Latina Leader Dolores Huerta Awarded Puffin/Nation Prize
Celebrated labor leader and Feminist Majority Foundation Board member Dolores Huerta won the second annual Puffin/Nation Prize for Creative Citizenship. The award carries with it $100,000, which Huerta said she would use to “create and strengthen communities of conscience.” Huerta, co-founder of the United Farm Workers Union (UFW) with Cesar Chavez, is famous for organizing with Chavez the grape boycotts in the 1960s that won the farm workers national support, and she was key in subsequent lettuce and Gallo wine boycotts in the 1970s.
This year, Huerta was instrumental in ensuring that Governor Gray Davis of California signed landmark legislation that will lead to broad reforms for farm workers by forcing growers into mediation when negotiations fail. Huerta also organizes on a wide range of issues, including workers’ disability insurance, bilingual voting ballots, unemployment assistance, and women’s rights.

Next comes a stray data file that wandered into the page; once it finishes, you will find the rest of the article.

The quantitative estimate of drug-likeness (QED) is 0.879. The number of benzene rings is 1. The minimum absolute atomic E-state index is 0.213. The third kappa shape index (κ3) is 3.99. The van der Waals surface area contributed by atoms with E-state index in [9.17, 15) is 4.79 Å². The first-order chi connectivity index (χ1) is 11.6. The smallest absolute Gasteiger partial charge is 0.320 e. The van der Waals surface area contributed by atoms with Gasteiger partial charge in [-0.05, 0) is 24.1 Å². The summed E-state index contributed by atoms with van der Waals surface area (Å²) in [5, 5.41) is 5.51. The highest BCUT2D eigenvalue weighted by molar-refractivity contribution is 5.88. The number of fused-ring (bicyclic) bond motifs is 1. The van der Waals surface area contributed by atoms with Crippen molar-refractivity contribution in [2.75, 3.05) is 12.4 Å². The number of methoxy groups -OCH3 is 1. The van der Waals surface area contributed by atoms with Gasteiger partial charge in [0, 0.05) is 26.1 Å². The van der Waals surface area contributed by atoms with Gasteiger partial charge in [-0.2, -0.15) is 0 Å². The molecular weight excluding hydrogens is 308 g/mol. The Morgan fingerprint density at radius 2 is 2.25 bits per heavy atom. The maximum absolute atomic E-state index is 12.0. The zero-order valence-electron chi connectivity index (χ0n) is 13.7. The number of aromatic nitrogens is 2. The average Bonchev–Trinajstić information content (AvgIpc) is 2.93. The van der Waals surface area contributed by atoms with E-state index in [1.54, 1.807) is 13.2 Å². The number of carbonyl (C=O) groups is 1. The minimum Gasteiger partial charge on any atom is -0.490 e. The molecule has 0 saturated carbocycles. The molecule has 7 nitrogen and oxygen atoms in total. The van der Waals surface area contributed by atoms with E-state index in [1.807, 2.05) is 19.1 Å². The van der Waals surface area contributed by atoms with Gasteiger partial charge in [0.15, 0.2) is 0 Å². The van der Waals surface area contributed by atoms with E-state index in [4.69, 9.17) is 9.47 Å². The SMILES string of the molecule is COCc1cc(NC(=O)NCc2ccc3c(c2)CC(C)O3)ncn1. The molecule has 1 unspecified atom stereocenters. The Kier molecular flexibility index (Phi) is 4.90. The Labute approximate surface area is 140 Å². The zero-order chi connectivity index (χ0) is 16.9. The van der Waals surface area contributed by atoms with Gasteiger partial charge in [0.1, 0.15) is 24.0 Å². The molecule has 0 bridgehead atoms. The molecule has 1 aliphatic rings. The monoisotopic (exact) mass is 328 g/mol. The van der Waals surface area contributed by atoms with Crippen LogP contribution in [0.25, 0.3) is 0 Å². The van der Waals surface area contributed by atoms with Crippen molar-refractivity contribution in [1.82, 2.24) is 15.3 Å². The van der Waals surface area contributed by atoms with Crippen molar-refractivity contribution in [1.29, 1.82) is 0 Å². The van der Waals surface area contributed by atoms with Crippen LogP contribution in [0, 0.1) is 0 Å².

“Dolores is a true leader for labor, Latino and women’s rights, and she deserved to be recognized for her tireless activism,” said Feminist Majority Foundation President Eleanor Smeal. “Dolores was instrumental in recruiting women candidates for office, particularly Latina candidates, as part of the Feminist Majority Foundation’s recruitment campaign. We are lucky to have such an inspiring and dedicated leader working with the feminist movement.”
Huerta is a founding board member of the Feminist Majority Foundation. She was inducted into the Women’s Hall of Fame in 1993 and in 1998 was named one of three Ms. magazine “Women of the Year” as well as one of the Ladies Home Journal’s “100 Most Important Women of the 20th Century.” She will be presented with the Prize for Creative Citizenship at a ceremony on December 8 in New York.
Media Resources: The Nation press release 11/25/02; Feminist Majority Foundation; United Farm Workers Union
9/22/2014 Climate Change Activists Take Over Manhattan to Demand Action - An estimated 400,000 people took to the streets of Manhattan over the weekend to demand world leaders take action on climate change.
The People's Climate March, which some are calling the single largest call for climate action ever, took place ahead of Tuesday's emergency UN Climate Summit.
Joining the march were several labor unions, former Vice President Al Gore, UN Secretary General Ban Ki-moon, New York City Mayor Bill de Blasio, and celebrities Leonardo DiCaprio and Edward Norton. . . .